The tone sounded in my ear letting me know I had another call. Looking over at my ALI/ANI, I saw the call came in on a 9-1-1 trunk line. "9-1-1, what is your emergency?" I asked. A boy's voice responded. He sounded young; a teenager. What he told me has stuck with me through all the years and all the calls. He said he shot his step-father. I could hear a woman crying in the background.
Hotting the call into radio, I began my questioning. The boy was scared. His voice trembled. As I continued to ask the questions I was trained to ask, the story began to change. He did not shoot his step-dad. His mom did. After years of being a victim of domestic violence, she had put a final stop to the abuse. Checking the premise history, I saw a long list of domestic violence and check welfare calls. This had been going on for a long time.
Worried about his mother, the boy began to ask me questions. What was going to happen to her? Would she go to jail? As calmly and empathetically as I could, I explained what the officers would probably do when they got there. I stayed on the phone trying to reassure him. Once the officers arrived, I hung up. Frustrated, I took my break and thought about the boy and his mother. Questions ran through my mind; common questions. Why did she stay? What happened during all those other calls? Why couldn't the police protect her? I knew I would not find my answers that day. Over the next few years, I studied domestic violence. The information I learned made me a better operator. It kept me from getting frustrated.
Dynamics of Domestic Violence
According to the National Coalition Against Domestic Violence (NCADV), one in four women will experience domestic violence in her lifetime. 16,800 homicides occur a year. 2.2 million dollars are spent annually in medical treatment. Domestic violence doesn't have a demographic. Economic status, race, age, religion, nationality and educational background won't determine who becomes an abuser or a victim. Most cases are never reported to the police.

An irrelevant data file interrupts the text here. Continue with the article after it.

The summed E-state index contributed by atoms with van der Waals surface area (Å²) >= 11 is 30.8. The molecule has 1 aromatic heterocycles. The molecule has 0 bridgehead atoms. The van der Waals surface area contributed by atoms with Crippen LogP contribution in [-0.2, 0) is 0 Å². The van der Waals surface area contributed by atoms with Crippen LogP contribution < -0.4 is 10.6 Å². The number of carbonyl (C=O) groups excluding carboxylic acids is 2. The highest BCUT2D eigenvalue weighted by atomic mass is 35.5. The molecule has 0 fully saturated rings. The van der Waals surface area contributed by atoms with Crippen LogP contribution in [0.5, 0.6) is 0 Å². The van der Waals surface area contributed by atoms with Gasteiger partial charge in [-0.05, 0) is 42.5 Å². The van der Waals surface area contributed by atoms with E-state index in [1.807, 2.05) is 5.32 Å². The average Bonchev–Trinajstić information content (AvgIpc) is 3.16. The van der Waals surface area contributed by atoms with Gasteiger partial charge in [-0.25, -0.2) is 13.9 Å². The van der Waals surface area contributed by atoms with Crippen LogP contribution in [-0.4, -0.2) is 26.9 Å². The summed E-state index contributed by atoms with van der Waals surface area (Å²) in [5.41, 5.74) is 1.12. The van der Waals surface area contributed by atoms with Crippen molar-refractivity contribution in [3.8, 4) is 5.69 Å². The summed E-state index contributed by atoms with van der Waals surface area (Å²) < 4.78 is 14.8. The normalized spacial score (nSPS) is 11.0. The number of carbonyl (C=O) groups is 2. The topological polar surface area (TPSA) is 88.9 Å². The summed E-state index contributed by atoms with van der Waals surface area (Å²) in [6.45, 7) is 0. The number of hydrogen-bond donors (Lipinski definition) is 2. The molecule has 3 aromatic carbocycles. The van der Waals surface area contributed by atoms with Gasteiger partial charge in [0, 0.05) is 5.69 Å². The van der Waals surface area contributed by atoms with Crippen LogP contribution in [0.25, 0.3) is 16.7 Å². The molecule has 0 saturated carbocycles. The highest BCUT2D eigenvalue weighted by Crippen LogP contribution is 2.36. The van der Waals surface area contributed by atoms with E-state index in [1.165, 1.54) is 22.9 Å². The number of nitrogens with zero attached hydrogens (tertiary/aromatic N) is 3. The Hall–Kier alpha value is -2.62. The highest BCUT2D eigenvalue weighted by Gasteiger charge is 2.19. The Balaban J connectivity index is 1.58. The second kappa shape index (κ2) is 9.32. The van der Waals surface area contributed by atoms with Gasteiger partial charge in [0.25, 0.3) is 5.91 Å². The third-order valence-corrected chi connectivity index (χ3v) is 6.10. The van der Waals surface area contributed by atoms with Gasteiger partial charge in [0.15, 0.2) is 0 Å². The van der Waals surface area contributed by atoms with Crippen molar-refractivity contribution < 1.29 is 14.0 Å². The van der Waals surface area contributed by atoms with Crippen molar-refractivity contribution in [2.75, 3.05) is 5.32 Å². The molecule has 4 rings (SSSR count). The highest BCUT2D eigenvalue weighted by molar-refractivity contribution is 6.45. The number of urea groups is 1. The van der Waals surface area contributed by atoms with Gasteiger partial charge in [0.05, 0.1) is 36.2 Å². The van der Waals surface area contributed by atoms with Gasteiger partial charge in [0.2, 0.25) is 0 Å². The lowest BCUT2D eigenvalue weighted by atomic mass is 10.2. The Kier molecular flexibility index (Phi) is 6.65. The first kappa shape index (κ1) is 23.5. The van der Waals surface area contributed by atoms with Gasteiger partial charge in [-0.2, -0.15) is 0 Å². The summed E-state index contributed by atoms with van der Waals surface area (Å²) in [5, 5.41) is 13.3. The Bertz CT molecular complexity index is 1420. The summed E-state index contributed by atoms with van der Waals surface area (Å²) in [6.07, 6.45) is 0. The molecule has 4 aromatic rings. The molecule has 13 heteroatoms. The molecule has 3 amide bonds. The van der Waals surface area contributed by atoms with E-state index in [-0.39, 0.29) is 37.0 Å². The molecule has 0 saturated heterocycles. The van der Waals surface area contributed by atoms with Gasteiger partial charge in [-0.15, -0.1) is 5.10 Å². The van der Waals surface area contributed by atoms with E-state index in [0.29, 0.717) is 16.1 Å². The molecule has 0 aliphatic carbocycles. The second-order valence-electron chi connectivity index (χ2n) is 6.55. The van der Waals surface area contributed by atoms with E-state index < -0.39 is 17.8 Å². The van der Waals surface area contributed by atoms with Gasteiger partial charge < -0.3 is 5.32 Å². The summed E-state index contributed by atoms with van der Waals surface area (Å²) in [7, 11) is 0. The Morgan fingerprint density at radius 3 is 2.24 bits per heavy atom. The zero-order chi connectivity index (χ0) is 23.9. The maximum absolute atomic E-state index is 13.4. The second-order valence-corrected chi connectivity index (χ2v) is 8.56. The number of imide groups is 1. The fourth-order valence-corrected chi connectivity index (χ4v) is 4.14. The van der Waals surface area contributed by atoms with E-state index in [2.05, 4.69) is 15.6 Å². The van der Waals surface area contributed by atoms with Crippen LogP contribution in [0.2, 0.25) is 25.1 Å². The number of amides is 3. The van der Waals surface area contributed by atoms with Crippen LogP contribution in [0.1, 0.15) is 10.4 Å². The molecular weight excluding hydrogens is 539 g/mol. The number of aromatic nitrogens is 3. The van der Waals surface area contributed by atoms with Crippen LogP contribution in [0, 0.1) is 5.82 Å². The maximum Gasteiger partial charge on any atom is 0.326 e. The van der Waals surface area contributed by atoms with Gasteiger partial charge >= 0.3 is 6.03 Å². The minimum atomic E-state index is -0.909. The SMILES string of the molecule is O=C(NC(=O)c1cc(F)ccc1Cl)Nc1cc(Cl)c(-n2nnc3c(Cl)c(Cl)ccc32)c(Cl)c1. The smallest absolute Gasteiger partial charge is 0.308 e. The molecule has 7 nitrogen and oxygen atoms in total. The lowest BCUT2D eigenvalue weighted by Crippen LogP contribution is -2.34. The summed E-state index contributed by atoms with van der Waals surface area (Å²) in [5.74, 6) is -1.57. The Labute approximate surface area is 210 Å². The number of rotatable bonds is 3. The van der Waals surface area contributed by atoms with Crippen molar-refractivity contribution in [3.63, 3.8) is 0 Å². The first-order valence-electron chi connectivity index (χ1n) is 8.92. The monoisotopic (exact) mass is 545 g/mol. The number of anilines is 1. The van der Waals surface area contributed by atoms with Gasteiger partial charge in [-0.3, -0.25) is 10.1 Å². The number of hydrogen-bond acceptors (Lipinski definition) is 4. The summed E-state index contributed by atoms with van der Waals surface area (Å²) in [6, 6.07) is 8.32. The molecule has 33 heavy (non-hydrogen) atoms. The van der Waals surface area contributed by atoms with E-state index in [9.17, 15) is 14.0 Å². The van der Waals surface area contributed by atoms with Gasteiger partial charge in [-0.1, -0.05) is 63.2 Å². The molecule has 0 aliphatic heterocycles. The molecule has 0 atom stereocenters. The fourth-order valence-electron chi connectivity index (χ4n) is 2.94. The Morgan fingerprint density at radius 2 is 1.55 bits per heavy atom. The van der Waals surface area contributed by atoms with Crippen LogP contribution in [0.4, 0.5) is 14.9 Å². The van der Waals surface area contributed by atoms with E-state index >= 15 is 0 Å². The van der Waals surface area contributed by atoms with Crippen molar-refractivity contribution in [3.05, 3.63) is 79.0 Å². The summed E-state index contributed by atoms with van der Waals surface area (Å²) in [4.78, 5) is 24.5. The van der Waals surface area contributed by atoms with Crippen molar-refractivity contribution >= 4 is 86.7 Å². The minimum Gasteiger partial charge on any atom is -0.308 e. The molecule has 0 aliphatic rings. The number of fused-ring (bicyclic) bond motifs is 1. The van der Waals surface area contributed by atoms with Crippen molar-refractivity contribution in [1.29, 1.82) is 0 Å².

As a police telecommunications operator, a majority of my calls involved domestic violence. We truly are the first line of defense for those reaching out for help. It's easy to get frustrated and jaded. We're going back out there - AGAIN?. I've heard the same sentiment from officers. Along with the myriad of calls, domestic violence standards within the department constantly evolved, more so than any other type of crime. Domestic violence calls were one of the only calls we could not cancel even at the victim's request. The dynamic of the crime prevented that from being an option. Domestic violence is also one of the most dangerous calls the police can go to. Helping the victim and protecting our officers must be a top priority for operators. An understanding of domestic violence can help us do our job better.